Paraneoplastic syndromes are estimated to occur in 7% to 15% of all patients with cancer. Paraneoplastic syndromes of the nervous system are a group of rare disorders that develop in some people who have cancer. Paraneoplastic syndromes of the nervous system are the most commonly reported paraneoplastic syndromes, but these syndromes can also affect other organ systems including hormone (endocrine), skin (dermatologic), blood (hematologic) and joints (rheumatologic). Paraneoplastic events may also in part explain some of the most common symptoms of cancer, such as fatigue, loss of appetite for food (anorexia) and weight loss. Paraneoplastic syndromes of the nervous system occur when cancer-fighting agents of the immune system also attack parts of the brain, spinal cord, peripheral nerves or muscle.
Common paraneoplastic syndromes of the nervous system include:
1. Cerebellar degeneration. This is the loss of nerve cells in the area of the brain that controls muscle functions and balance (cerebellum).
2. Limbic encephalitis. This is inflammation affecting a region of the brain known as the limbic system, which controls emotions, behaviors and certain memory functions.
3. Encephalomyelitis. Opsoclonus-myoclonus. This syndrome is due to dysfunction of the cerebellum or its connections. It can cause rapid, irregular eye movements (opsoclonus) and involuntary, chaotic muscle jerks (myoclonus) in your limbs and trunk.
4. Stiff person syndrome. Previously called stiff man syndrome, this syndrome is characterized by progressive, severe muscle stiffness or rigidity, mainly affecting your spine and legs.
5. Myelopathy. This term refers to a syndrome of injury limited to the spinal cord. It sometimes is called transverse myelitis.
Treatment of neurological paraneoplastic syndromes involves treating the cancer and, in some cases, suppressing the immune response that's causing your signs and symptoms. Your treatment will depend on the specific type of paraneoplastic syndrome you have, but it may include the following options.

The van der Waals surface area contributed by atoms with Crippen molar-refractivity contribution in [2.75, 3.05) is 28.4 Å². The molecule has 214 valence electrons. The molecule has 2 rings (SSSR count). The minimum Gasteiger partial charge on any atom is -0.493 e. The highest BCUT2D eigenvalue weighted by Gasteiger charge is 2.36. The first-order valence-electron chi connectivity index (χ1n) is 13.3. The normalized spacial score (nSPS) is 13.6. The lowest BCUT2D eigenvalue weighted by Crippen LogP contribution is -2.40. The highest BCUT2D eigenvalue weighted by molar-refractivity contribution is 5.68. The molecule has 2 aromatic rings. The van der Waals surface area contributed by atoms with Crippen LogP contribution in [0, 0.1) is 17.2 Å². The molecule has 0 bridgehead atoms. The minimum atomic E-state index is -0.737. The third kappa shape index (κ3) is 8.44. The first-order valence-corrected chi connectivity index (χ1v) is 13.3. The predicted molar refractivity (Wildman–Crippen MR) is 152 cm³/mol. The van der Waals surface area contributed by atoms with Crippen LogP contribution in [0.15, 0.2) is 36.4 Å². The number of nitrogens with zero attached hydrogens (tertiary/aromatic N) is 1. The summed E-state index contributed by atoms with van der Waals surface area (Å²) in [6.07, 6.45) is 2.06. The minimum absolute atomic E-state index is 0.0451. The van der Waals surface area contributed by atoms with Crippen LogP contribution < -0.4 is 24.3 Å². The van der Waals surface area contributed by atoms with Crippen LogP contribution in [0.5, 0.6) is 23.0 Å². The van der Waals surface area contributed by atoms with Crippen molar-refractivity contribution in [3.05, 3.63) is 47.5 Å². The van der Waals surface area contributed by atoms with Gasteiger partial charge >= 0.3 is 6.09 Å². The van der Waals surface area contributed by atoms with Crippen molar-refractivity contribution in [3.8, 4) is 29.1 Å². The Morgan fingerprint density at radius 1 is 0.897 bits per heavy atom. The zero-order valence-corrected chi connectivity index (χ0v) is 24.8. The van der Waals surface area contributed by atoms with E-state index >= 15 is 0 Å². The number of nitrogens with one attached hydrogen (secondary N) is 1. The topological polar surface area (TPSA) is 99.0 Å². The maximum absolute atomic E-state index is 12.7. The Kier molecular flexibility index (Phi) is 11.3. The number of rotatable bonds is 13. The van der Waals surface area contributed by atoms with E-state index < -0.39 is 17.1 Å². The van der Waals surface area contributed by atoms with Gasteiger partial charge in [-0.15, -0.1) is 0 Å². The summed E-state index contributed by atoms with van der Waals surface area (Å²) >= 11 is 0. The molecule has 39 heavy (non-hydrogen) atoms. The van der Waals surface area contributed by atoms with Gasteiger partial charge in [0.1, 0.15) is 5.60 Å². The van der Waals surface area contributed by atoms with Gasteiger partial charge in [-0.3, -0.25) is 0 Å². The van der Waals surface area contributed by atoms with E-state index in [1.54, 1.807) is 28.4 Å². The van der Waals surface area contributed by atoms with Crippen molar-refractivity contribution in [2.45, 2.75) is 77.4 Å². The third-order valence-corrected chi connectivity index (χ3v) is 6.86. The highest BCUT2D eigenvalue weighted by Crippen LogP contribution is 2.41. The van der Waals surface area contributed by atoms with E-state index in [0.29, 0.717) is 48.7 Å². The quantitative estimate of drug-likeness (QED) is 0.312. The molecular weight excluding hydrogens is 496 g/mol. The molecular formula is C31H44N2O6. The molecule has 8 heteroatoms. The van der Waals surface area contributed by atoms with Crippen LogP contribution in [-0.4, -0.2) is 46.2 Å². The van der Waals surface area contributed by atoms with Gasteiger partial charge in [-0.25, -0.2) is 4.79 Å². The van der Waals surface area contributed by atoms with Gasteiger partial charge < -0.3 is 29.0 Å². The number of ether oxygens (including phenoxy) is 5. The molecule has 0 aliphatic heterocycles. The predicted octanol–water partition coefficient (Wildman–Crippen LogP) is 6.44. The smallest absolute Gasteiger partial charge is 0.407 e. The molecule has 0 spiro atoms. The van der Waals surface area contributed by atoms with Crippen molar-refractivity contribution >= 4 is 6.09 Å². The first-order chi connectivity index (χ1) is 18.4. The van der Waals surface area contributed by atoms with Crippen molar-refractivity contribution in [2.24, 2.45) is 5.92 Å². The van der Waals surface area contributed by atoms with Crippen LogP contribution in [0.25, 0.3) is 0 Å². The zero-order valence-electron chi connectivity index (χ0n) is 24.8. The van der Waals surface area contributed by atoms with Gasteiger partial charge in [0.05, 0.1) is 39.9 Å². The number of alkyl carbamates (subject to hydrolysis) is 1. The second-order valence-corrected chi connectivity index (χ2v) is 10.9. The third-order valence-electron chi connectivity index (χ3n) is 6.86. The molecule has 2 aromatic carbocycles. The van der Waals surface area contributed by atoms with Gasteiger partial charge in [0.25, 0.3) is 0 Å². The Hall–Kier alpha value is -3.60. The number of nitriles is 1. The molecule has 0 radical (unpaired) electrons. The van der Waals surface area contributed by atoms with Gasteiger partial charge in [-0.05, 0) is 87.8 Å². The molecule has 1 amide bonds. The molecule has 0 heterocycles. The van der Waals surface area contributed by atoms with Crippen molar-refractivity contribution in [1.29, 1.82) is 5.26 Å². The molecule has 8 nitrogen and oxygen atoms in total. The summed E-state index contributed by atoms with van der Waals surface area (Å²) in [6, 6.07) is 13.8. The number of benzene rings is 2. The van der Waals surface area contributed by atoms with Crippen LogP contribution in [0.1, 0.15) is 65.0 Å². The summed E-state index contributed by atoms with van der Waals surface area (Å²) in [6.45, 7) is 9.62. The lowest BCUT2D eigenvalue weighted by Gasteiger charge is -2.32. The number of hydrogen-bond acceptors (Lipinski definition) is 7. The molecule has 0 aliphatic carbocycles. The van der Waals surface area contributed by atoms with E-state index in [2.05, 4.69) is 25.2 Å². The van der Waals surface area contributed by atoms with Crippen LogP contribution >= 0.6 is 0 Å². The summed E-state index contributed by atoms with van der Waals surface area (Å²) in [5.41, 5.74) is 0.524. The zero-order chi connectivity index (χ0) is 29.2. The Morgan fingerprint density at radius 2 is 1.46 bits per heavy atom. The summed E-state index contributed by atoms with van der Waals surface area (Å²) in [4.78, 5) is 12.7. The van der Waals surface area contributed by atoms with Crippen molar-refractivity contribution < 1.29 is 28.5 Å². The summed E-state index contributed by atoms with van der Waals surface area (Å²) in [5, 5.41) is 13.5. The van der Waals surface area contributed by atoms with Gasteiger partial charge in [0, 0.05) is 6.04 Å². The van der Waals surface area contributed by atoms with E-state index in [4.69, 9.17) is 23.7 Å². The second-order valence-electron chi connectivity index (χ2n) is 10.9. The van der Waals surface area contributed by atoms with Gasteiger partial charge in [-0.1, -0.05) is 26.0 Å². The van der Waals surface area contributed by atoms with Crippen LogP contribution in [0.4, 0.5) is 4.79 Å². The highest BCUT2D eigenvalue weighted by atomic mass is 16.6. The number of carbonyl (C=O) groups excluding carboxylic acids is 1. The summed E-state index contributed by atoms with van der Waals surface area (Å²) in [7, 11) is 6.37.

Medications: In addition to drugs, such as chemotherapy, to combat your cancer, your doctor may prescribe one or more of the following drugs to stop your immune system from attacking your nervous system:
Corticosteroids, such as prednisone, inhibit inflammation. Serious long-term side effects include weakening of the bones (osteoporosis), diabetes, high blood pressure, high cholesterol and others.
Immunosuppressants slow the production of disease-fighting white blood cells. Side effects include an increased risk of infections. Drugs may include azathioprine (Imuran) and cyclophosphamide (Cytoxan). Depending on the type of neurological syndrome and symptoms, other medications may include:
Anti-seizure medications, which may help control seizures associated with syndromes that cause electrical instability in the brain.
Medications to enhance nerve to muscle transmission,which may improve symptoms of syndromes affecting muscle function. Some drugs, such as 3,4-diaminopyridine, enhance the release of a chemical messenger that transmits a signal from nerve cells to muscles. Other drugs, such as pyridostigmine (Mestinon, Regonol), prevent the breakdown of these chemical messengers.
Intravenous immunoglobulin (IVIG). Plasmapheresis